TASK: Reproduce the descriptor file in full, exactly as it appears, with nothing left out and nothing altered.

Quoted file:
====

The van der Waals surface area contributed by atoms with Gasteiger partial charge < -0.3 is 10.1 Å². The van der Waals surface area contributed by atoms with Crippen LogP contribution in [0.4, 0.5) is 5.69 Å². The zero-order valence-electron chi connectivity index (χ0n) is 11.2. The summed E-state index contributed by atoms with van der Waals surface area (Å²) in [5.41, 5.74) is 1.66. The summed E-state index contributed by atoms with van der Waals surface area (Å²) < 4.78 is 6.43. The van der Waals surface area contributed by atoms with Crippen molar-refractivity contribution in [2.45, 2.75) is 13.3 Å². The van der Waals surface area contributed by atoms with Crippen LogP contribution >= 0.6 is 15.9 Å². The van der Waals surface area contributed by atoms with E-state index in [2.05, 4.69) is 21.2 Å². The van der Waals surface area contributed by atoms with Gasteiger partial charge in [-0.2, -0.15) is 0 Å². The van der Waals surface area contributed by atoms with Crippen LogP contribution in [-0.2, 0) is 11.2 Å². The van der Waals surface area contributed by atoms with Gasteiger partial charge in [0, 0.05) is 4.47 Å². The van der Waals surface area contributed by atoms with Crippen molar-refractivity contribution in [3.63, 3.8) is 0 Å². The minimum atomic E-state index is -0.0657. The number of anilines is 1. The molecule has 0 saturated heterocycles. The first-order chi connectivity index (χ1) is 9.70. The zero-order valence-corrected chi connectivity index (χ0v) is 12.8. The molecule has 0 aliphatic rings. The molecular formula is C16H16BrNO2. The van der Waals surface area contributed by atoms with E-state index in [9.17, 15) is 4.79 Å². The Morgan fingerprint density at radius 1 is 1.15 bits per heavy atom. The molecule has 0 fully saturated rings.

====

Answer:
The van der Waals surface area contributed by atoms with Gasteiger partial charge < -0.3 is 10.1 Å². The van der Waals surface area contributed by atoms with Crippen LogP contribution in [0.4, 0.5) is 5.69 Å². The zero-order valence-electron chi connectivity index (χ0n) is 11.2. The summed E-state index contributed by atoms with van der Waals surface area (Å²) in [5.41, 5.74) is 1.66. The summed E-state index contributed by atoms with van der Waals surface area (Å²) < 4.78 is 6.43. The van der Waals surface area contributed by atoms with Crippen molar-refractivity contribution in [2.45, 2.75) is 13.3 Å². The van der Waals surface area contributed by atoms with Crippen LogP contribution >= 0.6 is 15.9 Å². The van der Waals surface area contributed by atoms with E-state index in [2.05, 4.69) is 21.2 Å². The van der Waals surface area contributed by atoms with Gasteiger partial charge in [-0.2, -0.15) is 0 Å². The van der Waals surface area contributed by atoms with Crippen LogP contribution in [-0.2, 0) is 11.2 Å². The van der Waals surface area contributed by atoms with Gasteiger partial charge in [0, 0.05) is 4.47 Å². The van der Waals surface area contributed by atoms with Crippen molar-refractivity contribution in [3.63, 3.8) is 0 Å². The minimum atomic E-state index is -0.0657. The number of anilines is 1. The molecule has 0 saturated heterocycles. The first-order chi connectivity index (χ1) is 9.70. The zero-order valence-corrected chi connectivity index (χ0v) is 12.8. The molecule has 0 aliphatic rings. The molecular formula is C16H16BrNO2. The van der Waals surface area contributed by atoms with E-state index in [9.17, 15) is 4.79 Å². The Morgan fingerprint density at radius 1 is 1.15 bits per heavy atom. The molecule has 0 fully saturated rings.